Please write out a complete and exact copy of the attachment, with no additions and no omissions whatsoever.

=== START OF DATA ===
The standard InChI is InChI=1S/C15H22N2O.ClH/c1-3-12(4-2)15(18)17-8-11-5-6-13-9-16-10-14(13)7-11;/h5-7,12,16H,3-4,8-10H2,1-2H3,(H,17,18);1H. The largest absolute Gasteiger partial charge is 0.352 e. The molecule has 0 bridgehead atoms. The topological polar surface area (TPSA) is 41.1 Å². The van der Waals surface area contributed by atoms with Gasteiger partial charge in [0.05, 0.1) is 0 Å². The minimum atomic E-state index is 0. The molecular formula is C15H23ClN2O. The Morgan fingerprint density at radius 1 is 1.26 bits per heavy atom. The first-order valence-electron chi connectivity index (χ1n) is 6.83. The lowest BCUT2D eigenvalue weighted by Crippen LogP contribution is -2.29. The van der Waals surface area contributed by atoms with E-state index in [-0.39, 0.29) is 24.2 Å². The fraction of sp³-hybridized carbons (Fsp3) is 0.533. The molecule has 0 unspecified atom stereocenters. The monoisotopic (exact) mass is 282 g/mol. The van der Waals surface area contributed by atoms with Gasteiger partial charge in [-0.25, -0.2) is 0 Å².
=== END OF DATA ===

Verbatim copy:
The standard InChI is InChI=1S/C15H22N2O.ClH/c1-3-12(4-2)15(18)17-8-11-5-6-13-9-16-10-14(13)7-11;/h5-7,12,16H,3-4,8-10H2,1-2H3,(H,17,18);1H. The largest absolute Gasteiger partial charge is 0.352 e. The molecule has 0 bridgehead atoms. The topological polar surface area (TPSA) is 41.1 Å². The van der Waals surface area contributed by atoms with Gasteiger partial charge in [0.05, 0.1) is 0 Å². The minimum atomic E-state index is 0. The molecular formula is C15H23ClN2O. The Morgan fingerprint density at radius 1 is 1.26 bits per heavy atom. The first-order valence-electron chi connectivity index (χ1n) is 6.83. The lowest BCUT2D eigenvalue weighted by Crippen LogP contribution is -2.29. The van der Waals surface area contributed by atoms with E-state index in [-0.39, 0.29) is 24.2 Å². The fraction of sp³-hybridized carbons (Fsp3) is 0.533. The molecule has 0 unspecified atom stereocenters. The monoisotopic (exact) mass is 282 g/mol. The van der Waals surface area contributed by atoms with Gasteiger partial charge in [-0.25, -0.2) is 0 Å².